Now accepting Telehealth appointments. Schedule a virtual visit.
Skip to main content

Everything You Need to Know About the Coronavirus and Steps to Prevent it

Before December of 2019, you’d probably never heard of coronavirus. Even during that period, when coronavirus disease 19 (COVID-19) was just starting to surface in China, you may not have given much thought to a disease spreading thousands of miles away. That has all changed in the past month. COVID-19 has spread to well over 100 countries, and the United States has seen a rapid spike in cases.

As the disease has spread like wildfire, you’re likely getting a deluge of information. Although much of what you’ve heard about it is true, COVID-19 has also sprouted plenty of false and dangerous myths. Use this blog to cut through the noise and find out the key facts about coronavirus and what you can do to prevent its spread. 

In uncertain times like these, knowledge can trump fear and is a powerful tool. Rimma Gelbert, DO, is researching COVID-19 through the lenses of both conventional medicine and alternative methods. The more you know about the coronavirus, the better you can prevent it.

What is coronavirus?

Coronaviruses are named for the crown-like spikes on their surface; “corona” is the Spanish word for “crown.” Researchers first discovered this family of viruses in the 1960s, and there are seven main strains that can infect people. According to the Centers for Disease Control and Prevention (CDC), most people will contract a coronavirus in their lifetime and experience symptoms similar to a cold.

While the disease can be fatal, most people who contract COVID-19 will recover. 

Some strains of coronavirus have already had serious consequences. The SARS pandemic of 2002-2003 killed 774 people worldwide; 858 deaths have been reported since MERS first appeared on the Arabian Peninsula in 2012. COVID-19 is caused by the SARS-CoV-2 strain coronavirus and has reached pandemic levels in 2020.

What are the symptoms?

COVID-19 symptoms can vary from mild to severe and life-threatening. Although some cases are asymptomatic, most people experience the following within 2-14 days of exposure: 

You’re not in immediate danger if these symptoms develop and should not go to the hospital or emergency room. If you develop the following emergency warning signs of COVID-19, the CDC recommends that you seek medical attention immediately:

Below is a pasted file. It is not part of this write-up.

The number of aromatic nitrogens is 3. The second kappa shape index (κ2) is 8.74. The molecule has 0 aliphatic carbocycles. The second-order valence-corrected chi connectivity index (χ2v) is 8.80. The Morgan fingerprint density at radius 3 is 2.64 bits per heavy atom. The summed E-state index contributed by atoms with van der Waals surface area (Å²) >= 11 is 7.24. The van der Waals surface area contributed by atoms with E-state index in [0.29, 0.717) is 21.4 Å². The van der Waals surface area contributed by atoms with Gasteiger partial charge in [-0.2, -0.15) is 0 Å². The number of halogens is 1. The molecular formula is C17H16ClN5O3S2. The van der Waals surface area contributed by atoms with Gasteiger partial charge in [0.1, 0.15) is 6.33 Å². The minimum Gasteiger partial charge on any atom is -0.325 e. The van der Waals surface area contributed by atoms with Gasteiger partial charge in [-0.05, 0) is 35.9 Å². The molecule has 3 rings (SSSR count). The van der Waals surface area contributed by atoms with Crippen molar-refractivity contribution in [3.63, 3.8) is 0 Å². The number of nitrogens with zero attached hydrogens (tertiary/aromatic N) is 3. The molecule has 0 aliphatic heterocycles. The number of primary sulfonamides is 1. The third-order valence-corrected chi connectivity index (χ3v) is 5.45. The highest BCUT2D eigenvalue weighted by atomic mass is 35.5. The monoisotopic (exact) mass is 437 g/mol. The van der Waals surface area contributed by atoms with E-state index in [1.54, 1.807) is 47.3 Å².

Who is most at risk?

The elderly and immunocompromised are at the highest risk of developing serious symptoms. The death rate has been highest for those over 60. With this in mind, many nursing homes have banned visitors unless there is an "end of life" or emergency issue.

What can you do to prevent the spread of the virus?

There are three terms to remember when it comes to preventing the spread of coronavirus: self-quarantine, social distancing, and flattening the curve.


Self-quarantining means staying home and away from other people as much as possible for 14 days, the incubation period for the virus. While many companies are pushing their employees to self-quarantine out of an abundance of caution, this term is most important for those who believe they may have come into contact with the virus.

Social distancing

When you do need to travel outside of your home, practice social distancing. It’s easy to do — the idea is to maintain a distance of at least 6 feet between you and others. When you apply this to your life, it means staying away from bars, gyms, theaters, and even houses of worship.

Flattening the curve

Social distancing and self-quarantining are both proven methods of flattening the curve. The curve, in this case, is a bell curve of the amount of people who will become infected with COVID-19. A high-curve overwhelms hospitals and resources; a low curve keeps things under control. The flatter the curve, the more quickly life can return to normal and the more lives that are saved. 

Coronavirus is frightening, but there are steps you can take to help control this outbreak. Contact our Brooklyn, New York, office if you have more questions or need advice.

You Might Also Enjoy...

Recognizing the Most Common Skin Disorders

At some point, you’ve probably experienced the discomfort of a skin disorder. Skin disorders vary in type, severity, symptoms, and source. Learn more about the most common disorders and what to watch for.

Trouble Sleeping? We Can Help

Does insomnia have you feeling tired all of the time? This common sleep disorder can have serious health consequences. Learn how we can help you finally get a good night’s sleep.

Who Should Undergo a Bone Density Test?

As you age, your bones slowly lose density. Over time, this means bones become more brittle and fragile, increasing your risk of fracture. Find out how a bone density test can help evaluate your risk.

The Correlation Between Smoking and COPD

It’s hard to quit smoking, especially when it’s been a lifelong habit. But it’s never been more important to stop. Take a moment to learn more about chronic obstructive pulmonary disease, a lung disorder affecting up to 210 million people worldwide.

Living With Arthritis

For most people, arthritis develops with age. Fortunately, it doesn’t have to impede your lifestyle. Living with arthritis may be easier than you think! Keep reading to learn how we can improve your life.

5 Reasons You're Getting UTIs

Urinary tract infections (UTIs) often seem to come out of nowhere and strike without warning. In reality, there are a few reasons why you may be setting yourself up for these painful infections, and we cover five of them here.